By Larry Schweikart
Rand Paul is noted among conservatives as one of the more Constitutionally-oriented voices in the Senate. He has consistently been a state’s rights advocate. Last night, in a letter and Twitter thread, Paul offered a spirited defense of his vote to accept the electors for Joe Biden sent by Arizona, Georgia, Michigan, Pennsylvania, and Wisconsin. The vote, and subsequent certification, of every one of these states, has been challenged (to say the least) as fraudulent at best, totally illegitimate at worst. Paul’s acceptance of what appears to be fraudulently-obtained electors from a Constitutional perspective appears to be worth analysis.
This is the speech I’ll be giving today from an undisclosed location.
— Senator Rand Paul (@RandPaul) January 6, 2021
Paul states that “Voting to overturn state-certified elections would be the opposite of what States’ right Republicans have always advocated for.” Here, he is probably correct. It would involve Congress substituting its will for state legislatures, which are strongly empowered in the Constitution. “Our founders never intended that Congress have the power to overturn state-certified elections.” He then argued that his “oath to the Constitution doesn’t allow me to disobey the law.”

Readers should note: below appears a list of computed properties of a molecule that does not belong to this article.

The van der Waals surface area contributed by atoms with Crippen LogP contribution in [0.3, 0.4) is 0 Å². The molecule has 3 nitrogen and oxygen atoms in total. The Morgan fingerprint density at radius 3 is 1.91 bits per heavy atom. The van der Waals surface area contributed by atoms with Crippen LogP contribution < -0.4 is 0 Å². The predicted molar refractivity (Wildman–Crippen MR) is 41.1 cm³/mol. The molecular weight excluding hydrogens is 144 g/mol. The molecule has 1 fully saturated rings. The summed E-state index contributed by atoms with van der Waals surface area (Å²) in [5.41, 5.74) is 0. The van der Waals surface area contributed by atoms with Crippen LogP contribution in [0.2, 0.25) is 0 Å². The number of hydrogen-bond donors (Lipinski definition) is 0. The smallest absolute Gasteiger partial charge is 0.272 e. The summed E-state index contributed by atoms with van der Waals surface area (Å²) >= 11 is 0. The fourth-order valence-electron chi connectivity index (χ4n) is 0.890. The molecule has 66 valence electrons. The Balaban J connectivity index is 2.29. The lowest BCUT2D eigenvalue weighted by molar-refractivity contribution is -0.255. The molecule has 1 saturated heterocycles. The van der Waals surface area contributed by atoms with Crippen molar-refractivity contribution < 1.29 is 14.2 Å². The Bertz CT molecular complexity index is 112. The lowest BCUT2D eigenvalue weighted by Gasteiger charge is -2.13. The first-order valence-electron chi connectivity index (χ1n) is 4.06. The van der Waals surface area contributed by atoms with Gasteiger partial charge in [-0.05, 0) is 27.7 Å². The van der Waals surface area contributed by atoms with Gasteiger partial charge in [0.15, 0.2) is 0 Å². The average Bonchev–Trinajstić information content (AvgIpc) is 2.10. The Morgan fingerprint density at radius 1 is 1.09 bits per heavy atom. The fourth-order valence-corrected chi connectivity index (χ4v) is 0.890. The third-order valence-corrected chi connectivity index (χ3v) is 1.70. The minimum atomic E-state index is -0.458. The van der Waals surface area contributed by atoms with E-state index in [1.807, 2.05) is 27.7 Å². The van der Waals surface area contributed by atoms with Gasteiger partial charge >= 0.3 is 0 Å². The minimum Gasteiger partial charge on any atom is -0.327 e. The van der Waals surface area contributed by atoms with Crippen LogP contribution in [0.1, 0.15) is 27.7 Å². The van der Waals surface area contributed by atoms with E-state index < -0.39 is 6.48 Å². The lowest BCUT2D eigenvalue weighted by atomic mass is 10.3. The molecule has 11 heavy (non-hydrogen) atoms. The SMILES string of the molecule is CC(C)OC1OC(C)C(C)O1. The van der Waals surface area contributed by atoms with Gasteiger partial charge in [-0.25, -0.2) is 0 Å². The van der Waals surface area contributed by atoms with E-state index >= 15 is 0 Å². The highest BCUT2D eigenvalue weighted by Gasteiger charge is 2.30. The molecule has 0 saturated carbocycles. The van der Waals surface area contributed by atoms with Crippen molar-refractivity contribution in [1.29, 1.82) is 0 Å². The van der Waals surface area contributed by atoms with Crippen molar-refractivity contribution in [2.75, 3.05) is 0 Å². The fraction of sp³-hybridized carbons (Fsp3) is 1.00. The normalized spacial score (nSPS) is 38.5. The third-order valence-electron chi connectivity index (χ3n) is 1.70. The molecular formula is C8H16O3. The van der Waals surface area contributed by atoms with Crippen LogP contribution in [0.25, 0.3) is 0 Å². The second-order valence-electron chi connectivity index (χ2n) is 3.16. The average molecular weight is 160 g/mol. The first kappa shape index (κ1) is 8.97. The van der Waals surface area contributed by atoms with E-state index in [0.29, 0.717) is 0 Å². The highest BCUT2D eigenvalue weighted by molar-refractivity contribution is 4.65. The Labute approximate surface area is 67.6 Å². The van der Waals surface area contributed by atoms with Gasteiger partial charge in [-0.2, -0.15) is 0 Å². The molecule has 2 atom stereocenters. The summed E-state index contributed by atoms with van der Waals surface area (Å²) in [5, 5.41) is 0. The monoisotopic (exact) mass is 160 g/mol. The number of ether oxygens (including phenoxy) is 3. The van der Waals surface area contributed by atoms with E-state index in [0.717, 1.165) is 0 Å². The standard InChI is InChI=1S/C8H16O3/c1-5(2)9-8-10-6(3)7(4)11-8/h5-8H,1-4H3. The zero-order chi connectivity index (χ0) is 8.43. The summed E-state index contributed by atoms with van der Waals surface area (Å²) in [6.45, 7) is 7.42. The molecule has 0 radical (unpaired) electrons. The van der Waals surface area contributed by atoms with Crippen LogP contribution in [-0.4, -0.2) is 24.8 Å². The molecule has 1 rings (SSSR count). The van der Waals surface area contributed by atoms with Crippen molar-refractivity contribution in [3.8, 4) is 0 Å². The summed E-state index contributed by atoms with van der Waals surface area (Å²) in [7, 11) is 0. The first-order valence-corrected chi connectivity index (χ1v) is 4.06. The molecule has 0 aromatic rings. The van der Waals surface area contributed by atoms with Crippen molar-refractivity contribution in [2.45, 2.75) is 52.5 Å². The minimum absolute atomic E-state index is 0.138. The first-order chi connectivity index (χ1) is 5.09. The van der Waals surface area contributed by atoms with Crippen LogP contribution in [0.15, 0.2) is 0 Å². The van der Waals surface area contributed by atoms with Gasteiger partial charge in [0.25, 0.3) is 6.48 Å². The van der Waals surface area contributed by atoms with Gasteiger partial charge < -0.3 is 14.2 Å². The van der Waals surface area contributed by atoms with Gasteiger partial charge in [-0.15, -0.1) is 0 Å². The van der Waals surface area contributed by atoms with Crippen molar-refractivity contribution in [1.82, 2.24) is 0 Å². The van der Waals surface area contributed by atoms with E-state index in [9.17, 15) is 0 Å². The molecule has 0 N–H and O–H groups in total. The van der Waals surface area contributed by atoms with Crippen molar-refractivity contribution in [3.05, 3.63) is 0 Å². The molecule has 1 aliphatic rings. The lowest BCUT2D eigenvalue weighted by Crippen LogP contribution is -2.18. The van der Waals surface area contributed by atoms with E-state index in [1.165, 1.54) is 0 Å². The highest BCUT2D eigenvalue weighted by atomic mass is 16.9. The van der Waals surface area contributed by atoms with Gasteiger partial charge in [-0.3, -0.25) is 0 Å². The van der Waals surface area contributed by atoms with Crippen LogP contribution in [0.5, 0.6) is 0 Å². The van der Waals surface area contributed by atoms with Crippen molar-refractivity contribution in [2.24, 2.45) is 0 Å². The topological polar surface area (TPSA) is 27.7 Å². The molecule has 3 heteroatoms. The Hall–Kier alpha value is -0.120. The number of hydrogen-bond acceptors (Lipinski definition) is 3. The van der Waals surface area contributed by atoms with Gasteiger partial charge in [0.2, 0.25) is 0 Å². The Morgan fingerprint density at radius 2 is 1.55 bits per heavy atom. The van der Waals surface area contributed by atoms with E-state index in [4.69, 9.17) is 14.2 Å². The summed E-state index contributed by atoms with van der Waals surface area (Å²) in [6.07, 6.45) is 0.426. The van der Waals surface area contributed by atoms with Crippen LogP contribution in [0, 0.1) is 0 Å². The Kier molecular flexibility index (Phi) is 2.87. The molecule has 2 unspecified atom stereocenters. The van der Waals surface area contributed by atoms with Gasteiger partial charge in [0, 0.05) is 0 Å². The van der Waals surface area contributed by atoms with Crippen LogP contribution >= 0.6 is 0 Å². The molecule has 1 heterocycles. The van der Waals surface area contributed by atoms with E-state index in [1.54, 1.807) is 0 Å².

But what does the Constitution say about extenuating circumstances? Does it allow the nation to vote itself into slavery, or to commit national suicide by electing a Hitler or Chavez? For the most part, the phrase in the Declaration of Independence, that “whenever any form of government becomes destructive of these ends [life, liberty, and the pursuit of happiness], it is the right of the people to alter or to abolish it, and to institute a new government, laying its foundation on such principles,